New Zealand is shifting to mandatory registration of all social workers by early 2021.
It’s a move the social work profession has pushed for over a number of years, and follows changes to the Social Workers Registration Act
All social workers will need to be registered by 27 February 2021. They will also need to hold a valid Practising Certificate, which must be renewed each year.
Being registered is important
There are many benefits to all social workers being registered, including:
- it will protect the public by requiring all social workers to be competent, fit to practise, and accountable for the way they practise
- it will enhance the professionalism of social work, and its standing
- it will help to increase trust and transparency in the profession
- it will put the social work profession on an equal footing with other professions such as teaching, law, and health, which all have mandatory registration
There are changes to registration, competence assessments, CPD logs, and reporting:
- All social workers will have to be registered by 27 February, 2021
- As of that date, the title “social worker” will become protected. That means only social workers who are registered with the Social Workers Registration Board can use the title. Title protection is one of the ways to help professionalise the sector
- If practising, social workers must hold a valid Practising Certificate, which is renewed each year.
The SWRB will be introducing new ways of measuring competence to line up with best practice. As a result:
- Educational institutions are responsible for ensuring the competence of their graduates
- If you have New Zealand qualifications, there is no longer a competence assessment required when you apply to be registered as a social worker
- Social workers who hold overseas qualifications will still be required to complete a full competence assessment
- There is no longer any need to do a competence re-certification every five years.
- There will be audits of Continuing Professional Development (CPD) logs each year
- All social workers will need to keep their logs up to date and ready to be audited each year.
Reporting health issues
- It’s now a requirement to let the SWRB know if you, or a social worker you know, has a health issue that is having an impact upon their ability to practise.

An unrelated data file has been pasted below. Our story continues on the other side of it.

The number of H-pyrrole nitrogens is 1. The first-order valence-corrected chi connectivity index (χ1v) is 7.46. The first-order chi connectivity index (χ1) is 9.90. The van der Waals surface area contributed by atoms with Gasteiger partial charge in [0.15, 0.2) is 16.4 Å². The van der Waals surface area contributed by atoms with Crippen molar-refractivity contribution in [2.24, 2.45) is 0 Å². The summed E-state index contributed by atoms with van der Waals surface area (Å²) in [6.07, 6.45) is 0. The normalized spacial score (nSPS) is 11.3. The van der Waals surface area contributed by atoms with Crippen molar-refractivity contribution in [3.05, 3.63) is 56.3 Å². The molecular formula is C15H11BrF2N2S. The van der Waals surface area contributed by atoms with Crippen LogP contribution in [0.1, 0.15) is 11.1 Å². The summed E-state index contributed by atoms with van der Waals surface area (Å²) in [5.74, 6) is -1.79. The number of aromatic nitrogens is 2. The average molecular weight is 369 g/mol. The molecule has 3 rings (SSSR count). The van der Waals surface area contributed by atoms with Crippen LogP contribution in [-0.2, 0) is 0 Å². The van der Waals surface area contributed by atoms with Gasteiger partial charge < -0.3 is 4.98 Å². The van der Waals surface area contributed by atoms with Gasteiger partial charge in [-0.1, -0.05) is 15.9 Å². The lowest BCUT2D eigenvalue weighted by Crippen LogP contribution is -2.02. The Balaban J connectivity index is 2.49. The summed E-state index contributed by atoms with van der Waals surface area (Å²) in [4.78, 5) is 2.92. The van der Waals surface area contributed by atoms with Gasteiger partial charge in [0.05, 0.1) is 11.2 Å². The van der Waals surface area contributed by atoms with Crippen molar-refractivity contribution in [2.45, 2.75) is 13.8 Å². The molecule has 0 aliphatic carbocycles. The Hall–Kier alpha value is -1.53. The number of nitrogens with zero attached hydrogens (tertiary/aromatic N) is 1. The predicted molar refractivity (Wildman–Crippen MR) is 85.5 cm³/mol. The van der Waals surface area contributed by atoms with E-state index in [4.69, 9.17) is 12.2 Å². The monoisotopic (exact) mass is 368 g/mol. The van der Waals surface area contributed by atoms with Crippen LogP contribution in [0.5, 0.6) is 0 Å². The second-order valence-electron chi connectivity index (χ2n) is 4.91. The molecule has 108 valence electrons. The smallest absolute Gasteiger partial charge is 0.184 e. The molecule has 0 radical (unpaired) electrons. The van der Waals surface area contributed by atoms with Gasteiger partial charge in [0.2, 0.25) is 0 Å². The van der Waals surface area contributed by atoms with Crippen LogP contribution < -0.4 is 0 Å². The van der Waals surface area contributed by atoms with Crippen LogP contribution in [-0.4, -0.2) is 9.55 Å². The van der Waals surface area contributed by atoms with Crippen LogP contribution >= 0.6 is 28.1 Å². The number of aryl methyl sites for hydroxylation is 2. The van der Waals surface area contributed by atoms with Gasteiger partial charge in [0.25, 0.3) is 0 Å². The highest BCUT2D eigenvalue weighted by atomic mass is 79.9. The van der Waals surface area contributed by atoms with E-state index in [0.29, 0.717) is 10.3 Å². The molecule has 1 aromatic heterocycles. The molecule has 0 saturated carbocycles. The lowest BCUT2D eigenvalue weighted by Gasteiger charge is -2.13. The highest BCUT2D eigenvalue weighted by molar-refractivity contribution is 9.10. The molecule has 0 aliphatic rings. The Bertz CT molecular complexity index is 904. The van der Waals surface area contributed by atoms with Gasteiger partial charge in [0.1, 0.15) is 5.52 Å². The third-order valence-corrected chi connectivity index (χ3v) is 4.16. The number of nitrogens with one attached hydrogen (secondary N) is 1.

Mandatory reporting requirements
Non-registered social workers
You will need to register if you want to keep practising as a social worker, if you call yourself a social worker, or if you are known as a social worker.
- You must be registered by 27 February 2021 – APPLY TO REGISTER
- Processing of your registration application could take several months. To streamline the process, please ensure you have all the necessary paperwork in order before you submit your application.
Your support of social workers is appreciated. As the sector goes through these changes, you can show this support by encouraging social workers to become registered and to hold a valid Practising Certificate, which is renewed each year. Registered social workers are also required to do 20 hours of Continuing Professional Development each year
Public safety is paramount. Under the legislation you as an employer are required to report to the SWRB if you have any concerns about any of your social workers in regard to:
- Serious misconduct
- Health issues that may be impacting upon the social worker’s practice
- Competence The first step for the employer is to investigate and provide assistance to improve competence. If there are still issues, the employer must report that to the SWRB.
If you are not sure about whether to report an issue, give us a call to discuss. We will be working with the sector on defining what is meant by serious misconduct so it’s clear for everyone.
Scope of Practice
The amendments to the Act enables the development of a Scope of Practice, which will provide guidance on what constitutes practising social work.
The social work sector and SWRB worked together to include this in the Act.
This will be the starting point for SWRB to engage with the sector, with a scope of practice setting out a social worker’s area of practice, competencies, responsibilities, necessary qualifications, and any conditions limiting their practice.
The final Scope will be determined by the SWRB’s Board. Most of the Board’s members are registered social workers.
Specialist scopes may be developed over time in consultation with the sector including social workers, professional bodies, educators and employers.
Social Workers Registration Act
You can read the Social Workers Registration Act with its amendments here.
Frequently asked questions
If you have any questions, check frequently asked questions.